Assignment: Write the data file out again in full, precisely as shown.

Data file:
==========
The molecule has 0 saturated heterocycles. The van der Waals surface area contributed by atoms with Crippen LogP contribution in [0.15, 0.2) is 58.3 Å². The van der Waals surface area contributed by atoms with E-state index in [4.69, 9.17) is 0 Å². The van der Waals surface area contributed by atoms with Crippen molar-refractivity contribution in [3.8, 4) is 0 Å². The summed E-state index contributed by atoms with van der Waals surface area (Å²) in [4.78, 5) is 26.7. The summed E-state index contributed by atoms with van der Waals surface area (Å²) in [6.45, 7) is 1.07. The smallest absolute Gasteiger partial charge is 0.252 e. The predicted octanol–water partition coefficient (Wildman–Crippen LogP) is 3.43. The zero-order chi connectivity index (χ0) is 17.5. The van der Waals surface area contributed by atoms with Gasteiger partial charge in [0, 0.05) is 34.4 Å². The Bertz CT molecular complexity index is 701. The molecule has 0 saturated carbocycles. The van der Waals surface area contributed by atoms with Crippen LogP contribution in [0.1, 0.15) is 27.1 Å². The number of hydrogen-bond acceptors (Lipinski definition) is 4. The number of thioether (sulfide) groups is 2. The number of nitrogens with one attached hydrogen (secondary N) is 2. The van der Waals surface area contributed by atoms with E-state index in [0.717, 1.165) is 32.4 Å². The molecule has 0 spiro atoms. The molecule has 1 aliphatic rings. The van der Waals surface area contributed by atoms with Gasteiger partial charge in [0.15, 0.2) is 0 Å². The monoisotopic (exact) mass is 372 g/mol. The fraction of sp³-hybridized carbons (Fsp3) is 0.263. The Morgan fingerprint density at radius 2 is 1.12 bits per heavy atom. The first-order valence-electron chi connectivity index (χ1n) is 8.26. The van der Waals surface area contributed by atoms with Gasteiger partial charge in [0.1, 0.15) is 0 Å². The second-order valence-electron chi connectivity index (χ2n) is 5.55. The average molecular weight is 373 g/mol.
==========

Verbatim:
The molecule has 0 saturated heterocycles. The van der Waals surface area contributed by atoms with Crippen LogP contribution in [0.15, 0.2) is 58.3 Å². The van der Waals surface area contributed by atoms with E-state index in [4.69, 9.17) is 0 Å². The van der Waals surface area contributed by atoms with Crippen molar-refractivity contribution in [3.8, 4) is 0 Å². The summed E-state index contributed by atoms with van der Waals surface area (Å²) in [4.78, 5) is 26.7. The summed E-state index contributed by atoms with van der Waals surface area (Å²) in [6.45, 7) is 1.07. The smallest absolute Gasteiger partial charge is 0.252 e. The predicted octanol–water partition coefficient (Wildman–Crippen LogP) is 3.43. The zero-order chi connectivity index (χ0) is 17.5. The van der Waals surface area contributed by atoms with Gasteiger partial charge in [0, 0.05) is 34.4 Å². The Bertz CT molecular complexity index is 701. The molecule has 0 saturated carbocycles. The van der Waals surface area contributed by atoms with Crippen LogP contribution in [0.1, 0.15) is 27.1 Å². The number of hydrogen-bond acceptors (Lipinski definition) is 4. The number of thioether (sulfide) groups is 2. The number of nitrogens with one attached hydrogen (secondary N) is 2. The van der Waals surface area contributed by atoms with E-state index in [0.717, 1.165) is 32.4 Å². The molecule has 0 spiro atoms. The molecule has 1 aliphatic rings. The van der Waals surface area contributed by atoms with Gasteiger partial charge in [0.15, 0.2) is 0 Å². The monoisotopic (exact) mass is 372 g/mol. The fraction of sp³-hybridized carbons (Fsp3) is 0.263. The Morgan fingerprint density at radius 2 is 1.12 bits per heavy atom. The first-order valence-electron chi connectivity index (χ1n) is 8.26. The van der Waals surface area contributed by atoms with Gasteiger partial charge in [0.1, 0.15) is 0 Å². The second-order valence-electron chi connectivity index (χ2n) is 5.55. The average molecular weight is 373 g/mol.